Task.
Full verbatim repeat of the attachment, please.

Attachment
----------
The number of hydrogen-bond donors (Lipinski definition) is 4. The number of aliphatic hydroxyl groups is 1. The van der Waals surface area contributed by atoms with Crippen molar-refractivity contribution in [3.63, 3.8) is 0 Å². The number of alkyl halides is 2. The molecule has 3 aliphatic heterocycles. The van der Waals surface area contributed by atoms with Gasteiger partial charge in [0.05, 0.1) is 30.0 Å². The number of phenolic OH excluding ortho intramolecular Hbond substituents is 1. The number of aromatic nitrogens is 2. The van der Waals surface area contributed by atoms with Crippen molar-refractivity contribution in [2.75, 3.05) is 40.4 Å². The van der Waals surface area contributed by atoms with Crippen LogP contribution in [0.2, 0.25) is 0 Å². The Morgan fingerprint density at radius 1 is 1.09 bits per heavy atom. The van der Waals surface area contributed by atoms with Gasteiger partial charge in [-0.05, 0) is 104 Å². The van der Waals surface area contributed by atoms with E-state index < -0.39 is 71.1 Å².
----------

The number of hydrogen-bond donors (Lipinski definition) is 4. The number of aliphatic hydroxyl groups is 1. The van der Waals surface area contributed by atoms with Crippen molar-refractivity contribution in [3.63, 3.8) is 0 Å². The number of alkyl halides is 2. The molecule has 3 aliphatic heterocycles. The van der Waals surface area contributed by atoms with Gasteiger partial charge in [0.05, 0.1) is 30.0 Å². The number of phenolic OH excluding ortho intramolecular Hbond substituents is 1. The number of aromatic nitrogens is 2. The van der Waals surface area contributed by atoms with Crippen molar-refractivity contribution in [2.75, 3.05) is 40.4 Å². The van der Waals surface area contributed by atoms with Crippen LogP contribution in [0.2, 0.25) is 0 Å². The Morgan fingerprint density at radius 1 is 1.09 bits per heavy atom. The van der Waals surface area contributed by atoms with Gasteiger partial charge in [-0.05, 0) is 104 Å². The van der Waals surface area contributed by atoms with E-state index < -0.39 is 71.1 Å².